Island Hoppers - John Hook and the Island Chain of Collaboration

Pick up a local Hawai‘i magazine at a newsstand or a coffee table book in a Waikīkī hotel and chances are you’ll see a gorgeous photo by O‘ahu’s renowned and always-smiling John Hook. Whether treading water behind a camera in the surf lineup at the treacherous Banzai Pipeline or hopping a flight to shoot with another creative on a neighboring island, John Hook’s presence in Hawai‘i’s photo community is ubiquitous—and with Hook’s personality, always a laugh. We caught up with the man himself to pick his brain about shooting with friends across the islands.


What do you love most about hopping over to a Neighbor Island?
I think that there’s a big misconception about people in Hawai‘i getting “island fever,” or feeling like they’re stuck on a rock. It’s so easy to get off the island and see another one, and all of the islands are so different. On Neighbor Islands you have volcanoes, you have crystal clear water, you have places you can go to see the stars, you have places you can go in the jungle, and all within 400 miles. It’s just so easy to pack a day bag and hop over, and somehow it always seems like home because of friends or family on a neighbor island.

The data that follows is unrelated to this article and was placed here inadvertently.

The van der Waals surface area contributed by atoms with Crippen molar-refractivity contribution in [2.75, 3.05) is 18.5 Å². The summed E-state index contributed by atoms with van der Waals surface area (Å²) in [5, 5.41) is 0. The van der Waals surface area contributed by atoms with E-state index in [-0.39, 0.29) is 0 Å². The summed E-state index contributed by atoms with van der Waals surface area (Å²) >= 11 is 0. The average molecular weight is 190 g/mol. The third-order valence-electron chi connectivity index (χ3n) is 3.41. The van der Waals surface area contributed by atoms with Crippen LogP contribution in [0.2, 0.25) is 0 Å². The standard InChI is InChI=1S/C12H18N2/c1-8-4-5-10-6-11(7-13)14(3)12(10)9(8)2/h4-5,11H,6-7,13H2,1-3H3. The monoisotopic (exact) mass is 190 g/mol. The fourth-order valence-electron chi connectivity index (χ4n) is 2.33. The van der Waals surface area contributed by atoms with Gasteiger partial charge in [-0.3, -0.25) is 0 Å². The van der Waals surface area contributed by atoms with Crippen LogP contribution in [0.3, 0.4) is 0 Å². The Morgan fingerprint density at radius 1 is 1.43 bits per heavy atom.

So, besides your home on O'ahu, what's one of your favorite palces on a neighbor island?
I’ve been to Maui a ton of times, but not living there still makes if feel like it’s a new island every time I go there. For me, Haleakalā is special because the first memories I have of it are of my whole family when I was five years old, just bundled up under three blankets waiting for the sun to come up. And then, 15 years ago, I proposed to my wife up there. I found out I wasn’t the first to do that [laughs], but it’s still a special place for me.


As a photographer, do you find yourself collaborating with a lot of other like-minded creatives in Hawai'i?
Yeah, I think because of the friends that I’ve had over the past 10 years, it’s like everybody is in our little creative industry. I’ll know photographers on Kaua‘i, or on Maui, the Big Island, and we’re all into the same things. No matter the island, you feel at home somehow when you go there. Our location really just helps photography, too. When you live in Hawai‘i, your home helps you with work because you already live in the most photogenic place ever.  


And does that collaboration reflect in your work?
I think with the closeness of the photography community here, for me personally, it keeps me motivated to try new things or try different kinds of shots because it seems like there’s an endless supply of people here who have cool stories, which is really interesting, too. It’s a crossroads of the Pacific in a way, halfway between the West and East, so you always have really interesting people to meet and shoot.


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